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Multicultural China in the Early Middle Ages. By Sanping Chen. pp. xi, 279. Philadelphia, Pennsylvania University Press, 2012.

  • Stephen G. Haw (a1)

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1 Exactly who was “Chinese” and who not is also a debatable question.

2 Chinese Hanhua 漢化

3 白居易

4 拓跋

5

6 Mackerras, C. (ed. and trans.), The Uighur Empire According to the T'ang Dynastic Histories: a study in Sino-Uighur relations 744 – 840 (Canberra: Australian National University Press, 1972), p. 63.

7 新唐書.

8 安祿山

9 哥舒翰

10 胡. In the case of An Lushan, it certainly means Sogdian, but, at this period, it more generally referred to Central Asians of Eastern Iranian or Indo-Iranic type.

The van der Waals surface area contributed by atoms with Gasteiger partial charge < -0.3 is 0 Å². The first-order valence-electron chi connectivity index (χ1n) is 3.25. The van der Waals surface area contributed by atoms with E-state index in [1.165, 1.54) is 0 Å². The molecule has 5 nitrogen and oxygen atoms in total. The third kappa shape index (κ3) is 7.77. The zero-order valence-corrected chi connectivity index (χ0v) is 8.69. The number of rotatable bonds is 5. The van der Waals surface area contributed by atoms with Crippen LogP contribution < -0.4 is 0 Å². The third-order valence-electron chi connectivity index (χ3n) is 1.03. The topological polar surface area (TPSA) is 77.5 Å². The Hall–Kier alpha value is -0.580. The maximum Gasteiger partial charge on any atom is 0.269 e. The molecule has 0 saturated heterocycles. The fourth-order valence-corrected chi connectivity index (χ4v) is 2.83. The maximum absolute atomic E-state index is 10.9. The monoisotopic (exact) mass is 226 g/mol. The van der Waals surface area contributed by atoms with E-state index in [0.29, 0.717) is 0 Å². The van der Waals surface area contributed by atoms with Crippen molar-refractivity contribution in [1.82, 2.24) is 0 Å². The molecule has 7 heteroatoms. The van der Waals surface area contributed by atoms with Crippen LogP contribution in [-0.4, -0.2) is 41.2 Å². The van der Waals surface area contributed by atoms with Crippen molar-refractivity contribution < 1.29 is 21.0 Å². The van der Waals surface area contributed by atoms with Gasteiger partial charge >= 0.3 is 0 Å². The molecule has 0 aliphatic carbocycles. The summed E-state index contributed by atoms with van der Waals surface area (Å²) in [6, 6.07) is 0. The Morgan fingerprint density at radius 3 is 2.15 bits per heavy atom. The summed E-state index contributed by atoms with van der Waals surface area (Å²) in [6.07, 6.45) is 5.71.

11 Xu, Liu 劉昫, et al. (eds), Jiu Tang shu 舊唐書, 16 vols. (Beijing: Zhonghua Shuju 中華書局, 1975), vol. 10, juan 卷 104, p. 3213.

12 The Old History of the Tang Dynasty (Jiu Tang shu) and the Comprehensive Mirror for Aid in Government (Zizhi tongjian 資治通鉴).

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Journal of the Royal Asiatic Society
  • ISSN: 1356-1863
  • EISSN: 1474-0591
  • URL: /core/journals/journal-of-the-royal-asiatic-society
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